One of the most important parts of establishing a special needs trust is the language contained in the trust documents. To ensure the assets placed in the trust are not subject to being counted to determine the beneficiary’s eligibility for government benefits, the documents must specifically state “the trust is intended to provide “supplemental and extra care” beyond that which the government provides”. Additional language should also state the trust is not intended to be used for “basic support”.

Trusts an Important Tool for Tax and Estate Planning

When you are creating an estate plan, trusts can be one way to help preserve your assets by protecting them from creditors. Using a trust may also help reduce your tax liability. When you have a loved one who has special needs, a trust can help provide you with the assurance their quality of life will not be diminished upon your passing.

While there are several types of trusts which you may want to consider, ensuring your loved one still qualifies for government benefits is important since you want to provide them with a source of stable income. You should also be aware that a special needs trust, like other trusts, may be revocable or non-revocable.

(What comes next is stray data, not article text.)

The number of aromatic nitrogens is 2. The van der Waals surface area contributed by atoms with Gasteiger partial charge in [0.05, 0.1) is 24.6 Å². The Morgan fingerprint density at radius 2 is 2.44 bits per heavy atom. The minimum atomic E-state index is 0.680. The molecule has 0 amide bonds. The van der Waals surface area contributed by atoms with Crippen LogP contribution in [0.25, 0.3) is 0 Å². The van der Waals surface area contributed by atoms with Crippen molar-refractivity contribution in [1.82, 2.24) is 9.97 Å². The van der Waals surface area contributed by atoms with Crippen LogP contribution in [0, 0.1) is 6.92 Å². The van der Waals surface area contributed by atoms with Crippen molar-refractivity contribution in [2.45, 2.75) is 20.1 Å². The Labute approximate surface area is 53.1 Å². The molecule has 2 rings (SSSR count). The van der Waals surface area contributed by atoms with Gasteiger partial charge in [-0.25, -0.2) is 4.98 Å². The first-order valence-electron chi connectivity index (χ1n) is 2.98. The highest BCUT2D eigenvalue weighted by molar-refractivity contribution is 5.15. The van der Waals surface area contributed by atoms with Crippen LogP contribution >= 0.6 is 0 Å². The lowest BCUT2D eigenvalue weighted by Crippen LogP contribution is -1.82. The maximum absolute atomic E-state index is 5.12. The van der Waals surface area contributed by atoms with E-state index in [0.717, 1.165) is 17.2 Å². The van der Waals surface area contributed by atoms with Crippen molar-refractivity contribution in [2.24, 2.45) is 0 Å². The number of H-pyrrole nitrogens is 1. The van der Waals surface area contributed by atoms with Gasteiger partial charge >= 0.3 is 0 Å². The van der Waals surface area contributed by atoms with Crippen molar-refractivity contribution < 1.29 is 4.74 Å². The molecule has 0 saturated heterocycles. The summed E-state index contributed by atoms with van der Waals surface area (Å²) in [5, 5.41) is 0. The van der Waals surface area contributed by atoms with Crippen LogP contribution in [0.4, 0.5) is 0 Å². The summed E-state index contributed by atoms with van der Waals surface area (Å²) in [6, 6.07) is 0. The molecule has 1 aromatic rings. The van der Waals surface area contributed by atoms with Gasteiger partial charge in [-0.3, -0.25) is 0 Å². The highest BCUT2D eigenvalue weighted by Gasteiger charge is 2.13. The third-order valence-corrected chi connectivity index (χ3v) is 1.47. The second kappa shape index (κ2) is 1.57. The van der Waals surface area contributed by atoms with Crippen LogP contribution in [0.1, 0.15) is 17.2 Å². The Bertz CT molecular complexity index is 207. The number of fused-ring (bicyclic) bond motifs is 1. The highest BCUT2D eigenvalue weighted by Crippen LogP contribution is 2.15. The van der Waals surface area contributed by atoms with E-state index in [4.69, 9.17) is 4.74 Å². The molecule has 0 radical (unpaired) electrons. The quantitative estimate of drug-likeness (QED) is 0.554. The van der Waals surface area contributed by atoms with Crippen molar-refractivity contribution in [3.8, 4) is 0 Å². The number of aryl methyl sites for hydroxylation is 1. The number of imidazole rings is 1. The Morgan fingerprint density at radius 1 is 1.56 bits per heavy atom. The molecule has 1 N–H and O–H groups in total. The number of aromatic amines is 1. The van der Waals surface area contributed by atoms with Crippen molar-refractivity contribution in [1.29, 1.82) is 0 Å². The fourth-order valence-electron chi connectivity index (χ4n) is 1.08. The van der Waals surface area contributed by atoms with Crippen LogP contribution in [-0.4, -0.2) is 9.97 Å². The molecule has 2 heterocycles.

Revocable Trusts vs. Non-Revocable Trusts

You should be fully aware of the long-term ramifications of setting up both revocable and non-revocable trusts. First, if your interest is in obtaining tax advantages by setting up a trust, the trust should be non-revocable. Primarily this is because until the date of the grantor’s death, the trust may be amended or revoked at any time. This makes the trust subject to estate taxes among other problems including being subject to liens or seizure by creditors.

A non-revocable trust is one that may not be altered or changed during the lifetime of the beneficiary. Once an asset is in the trust, it may not be transferred out of the trust without the permission of the beneficiary. Should an asset be removed from the trust with the permission of the beneficiary, the asset immediately becomes part of a taxable estate.

Hire a Knowledgeable Estate Planning Attorney

The best way to deal with a special needs trust, or any other type of trust is to make sure you are working with a knowledgeable lawyer who understands all aspects of estate planning. Trusts are a vital tool that can be used to avoid the probate process and preserve your assets and wealth during your lifetime. A special needs trust should be used to help ensure a loved one who is unable to manage money on their own or depends on you for a portion of their support will continue to have the same level of support after your death.

While many people do not believe estate planning is something they need to concern themselves with, this simply is not true. Estate planning is even more important when you have loved ones you wish to protect after your passing. Contact Tanko Law today and let us help you determine the type of trust which best meets your estate planning goals and helps meet the needs of your loved ones.